In yet another example of a list where Singapore takes first place, the Lion City has earned the top spot once more—taking the title of most sustainable Asian city. Around the globe, Singapore take’s the fourth spot.
Singapore’s top sustainability ranking in Asia is according to a study conducted by Design & Consultancy firm Arcadis. Among the top 20 in the list, only two other cities in Asia included are Hong Kong and Seoul, which are in 9th and 13th place respectively. Most of the cities that took top spots on the list are located in Europe.
Cities were given marks according to three sub-indices, People, Planet and Profit. In terms of Profit, Singapore had the highest global score due to high levels of economic output, a result of its Smart Nation vision. According to Arcadis, the nation’s core enabler is connectivity, in terms of internet speed, broadband, or mobile.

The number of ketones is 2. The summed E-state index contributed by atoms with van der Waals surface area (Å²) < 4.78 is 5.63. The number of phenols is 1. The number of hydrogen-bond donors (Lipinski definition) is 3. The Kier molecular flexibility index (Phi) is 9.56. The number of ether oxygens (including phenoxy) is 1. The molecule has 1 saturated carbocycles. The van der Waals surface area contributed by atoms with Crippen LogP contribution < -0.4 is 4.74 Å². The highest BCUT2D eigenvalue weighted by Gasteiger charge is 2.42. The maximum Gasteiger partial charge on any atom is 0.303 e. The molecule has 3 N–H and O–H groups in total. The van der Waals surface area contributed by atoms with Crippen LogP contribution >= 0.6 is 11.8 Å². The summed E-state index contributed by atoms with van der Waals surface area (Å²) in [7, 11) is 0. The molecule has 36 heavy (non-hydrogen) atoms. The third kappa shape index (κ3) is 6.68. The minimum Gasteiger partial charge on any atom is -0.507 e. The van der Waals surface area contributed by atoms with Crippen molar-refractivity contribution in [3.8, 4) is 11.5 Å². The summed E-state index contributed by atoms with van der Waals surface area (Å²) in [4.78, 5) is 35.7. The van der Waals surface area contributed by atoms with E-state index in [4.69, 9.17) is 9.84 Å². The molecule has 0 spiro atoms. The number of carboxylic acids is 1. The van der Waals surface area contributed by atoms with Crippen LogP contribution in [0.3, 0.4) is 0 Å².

“With the right digital infrastructure in place, Singapore is well-positioned to embrace digital transformation and the rise of the digital economy.”
Furthermore, top marks in the Profit sub-index are also due to an attractive financial environment for investors as well as the high employment rate.
On the downside, cities like Singapore and Hong Kong, because of land scarcity, have the problem of affordable housing. But the report stated that the government of Singapore has begun to look for solutions through implementing cooling measures, thus giving rise to the expectation that housing will become more affordable.
As for the Planet sub-index, Singapore came in next to Seoul, in second place among cities in Asia. The Lion City spearheads efforts in terms of urban cycling and electric vehicle incentives, as well as has air that’s cleaner and access to clean water. Many other cities in Asia received marks in the lower quartile for this sub-index.
Singapore Country Head for Arcadis, Tim Risbridger, says, “The government’s effort in tackling environmental challenges are proving effective, improving Singapore’s water quality, air quality and, essentially, livability.”
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